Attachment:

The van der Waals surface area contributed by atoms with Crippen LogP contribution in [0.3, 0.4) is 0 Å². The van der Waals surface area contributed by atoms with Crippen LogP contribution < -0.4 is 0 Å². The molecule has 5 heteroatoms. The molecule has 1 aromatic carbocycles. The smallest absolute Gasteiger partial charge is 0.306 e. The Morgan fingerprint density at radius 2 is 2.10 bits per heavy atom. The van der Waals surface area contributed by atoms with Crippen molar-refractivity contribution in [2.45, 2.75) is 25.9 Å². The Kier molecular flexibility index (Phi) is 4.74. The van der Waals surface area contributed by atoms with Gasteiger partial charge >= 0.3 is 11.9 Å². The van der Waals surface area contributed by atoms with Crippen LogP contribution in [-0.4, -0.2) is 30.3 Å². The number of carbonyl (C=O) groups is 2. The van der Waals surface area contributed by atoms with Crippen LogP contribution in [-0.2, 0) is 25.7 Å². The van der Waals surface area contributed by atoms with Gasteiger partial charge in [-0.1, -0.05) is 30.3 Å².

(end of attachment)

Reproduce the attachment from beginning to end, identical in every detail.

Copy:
The van der Waals surface area contributed by atoms with Crippen LogP contribution in [0.3, 0.4) is 0 Å². The van der Waals surface area contributed by atoms with Crippen LogP contribution < -0.4 is 0 Å². The molecule has 5 heteroatoms. The molecule has 1 aromatic carbocycles. The smallest absolute Gasteiger partial charge is 0.306 e. The Morgan fingerprint density at radius 2 is 2.10 bits per heavy atom. The van der Waals surface area contributed by atoms with Crippen molar-refractivity contribution in [2.45, 2.75) is 25.9 Å². The Kier molecular flexibility index (Phi) is 4.74. The van der Waals surface area contributed by atoms with Gasteiger partial charge >= 0.3 is 11.9 Å². The van der Waals surface area contributed by atoms with Crippen LogP contribution in [-0.4, -0.2) is 30.3 Å². The number of carbonyl (C=O) groups is 2. The van der Waals surface area contributed by atoms with Crippen LogP contribution in [-0.2, 0) is 25.7 Å². The van der Waals surface area contributed by atoms with Gasteiger partial charge in [-0.1, -0.05) is 30.3 Å².